Tuesday, 17 May 2011


It might have appeared to any man watching affairs in the earlier
years of the seventh century_say from 600 to 630_that only one great main
assault having been made against the Church, Arianism and its derivatives,
that assault having been repelled and the Faith having won its victory, it
was now secure for an indefinite time.

        Christendom would have to fight for its life, of course, against
outward unchristian things, that is, against Paganism. The nature
worshippers of the high Persian civilization to the east would attack us
in arms and try to overwhelm us. The savage paganism of barbaric tribes,
Scandinavian, German, Slav and Mongol, in the north and centre of Europe
would also attack Christendom and try to destroy it. The populations
subject to Byzantium would continue to parade heretical views as a label
for their grievances. But the main effort of heresy, at least, had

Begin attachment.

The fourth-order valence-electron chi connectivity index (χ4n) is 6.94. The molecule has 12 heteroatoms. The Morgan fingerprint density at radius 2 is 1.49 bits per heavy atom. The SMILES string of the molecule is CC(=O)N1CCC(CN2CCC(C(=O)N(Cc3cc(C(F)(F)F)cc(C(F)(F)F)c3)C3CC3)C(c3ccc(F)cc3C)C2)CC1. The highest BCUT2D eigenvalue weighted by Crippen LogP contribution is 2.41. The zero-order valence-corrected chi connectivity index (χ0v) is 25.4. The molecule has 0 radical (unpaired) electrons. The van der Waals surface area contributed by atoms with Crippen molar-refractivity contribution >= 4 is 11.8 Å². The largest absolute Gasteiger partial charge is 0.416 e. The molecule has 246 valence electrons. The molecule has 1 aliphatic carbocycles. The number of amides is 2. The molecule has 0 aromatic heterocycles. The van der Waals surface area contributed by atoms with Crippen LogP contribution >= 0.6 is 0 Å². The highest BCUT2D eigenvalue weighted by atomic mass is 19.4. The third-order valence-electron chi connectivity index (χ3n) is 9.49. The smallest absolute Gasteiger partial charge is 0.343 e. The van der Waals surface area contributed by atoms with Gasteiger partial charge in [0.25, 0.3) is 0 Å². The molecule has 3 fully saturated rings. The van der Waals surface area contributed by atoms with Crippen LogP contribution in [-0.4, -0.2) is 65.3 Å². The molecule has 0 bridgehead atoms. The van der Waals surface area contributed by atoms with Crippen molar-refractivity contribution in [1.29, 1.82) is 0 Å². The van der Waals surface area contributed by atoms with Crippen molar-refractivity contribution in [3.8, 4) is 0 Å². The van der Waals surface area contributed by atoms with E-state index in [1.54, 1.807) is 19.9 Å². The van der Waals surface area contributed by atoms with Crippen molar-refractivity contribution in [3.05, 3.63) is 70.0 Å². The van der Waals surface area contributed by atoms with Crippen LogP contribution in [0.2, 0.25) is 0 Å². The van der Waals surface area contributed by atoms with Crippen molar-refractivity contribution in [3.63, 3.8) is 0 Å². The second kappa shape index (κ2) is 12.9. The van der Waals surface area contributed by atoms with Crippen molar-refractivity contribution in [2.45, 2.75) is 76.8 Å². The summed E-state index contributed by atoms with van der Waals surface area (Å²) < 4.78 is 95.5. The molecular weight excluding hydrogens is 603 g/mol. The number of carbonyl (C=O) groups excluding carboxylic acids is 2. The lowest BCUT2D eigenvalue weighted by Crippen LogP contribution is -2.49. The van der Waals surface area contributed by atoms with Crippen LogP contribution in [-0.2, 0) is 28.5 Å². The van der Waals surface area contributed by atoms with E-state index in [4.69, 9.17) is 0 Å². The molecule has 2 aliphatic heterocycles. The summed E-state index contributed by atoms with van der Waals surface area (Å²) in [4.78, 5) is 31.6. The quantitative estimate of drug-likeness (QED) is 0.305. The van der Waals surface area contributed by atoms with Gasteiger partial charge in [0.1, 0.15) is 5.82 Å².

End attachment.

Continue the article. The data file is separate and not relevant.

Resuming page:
failed_so it seemed. Its object, the undoing of a united Catholic
civilization, had been missed. The rise of no major heresy need henceforth
be feared, still less the consequent disruption of Christendom.

        By A.D. 630 all Gaul had long been Catholic.  The last of the
Arian generals and their garrisons in Italy and Spain had become orthodox.
The Arian generals and garrisons of Northern Africa had been conquered by
the orthodox armies of the Emperor.

        It was just at this moment, a moment of apparently universal and
permanent Catholicism, that there fell an unexpected blow of overwhelming
magnitude and force. Islam arose_quite suddenly.  It came out of the
desert and overwhelmed half our civilization.
Go and read it all - it was written in 1937, so our elites cannot say "We didn't
know the nature of what we were letting in" 

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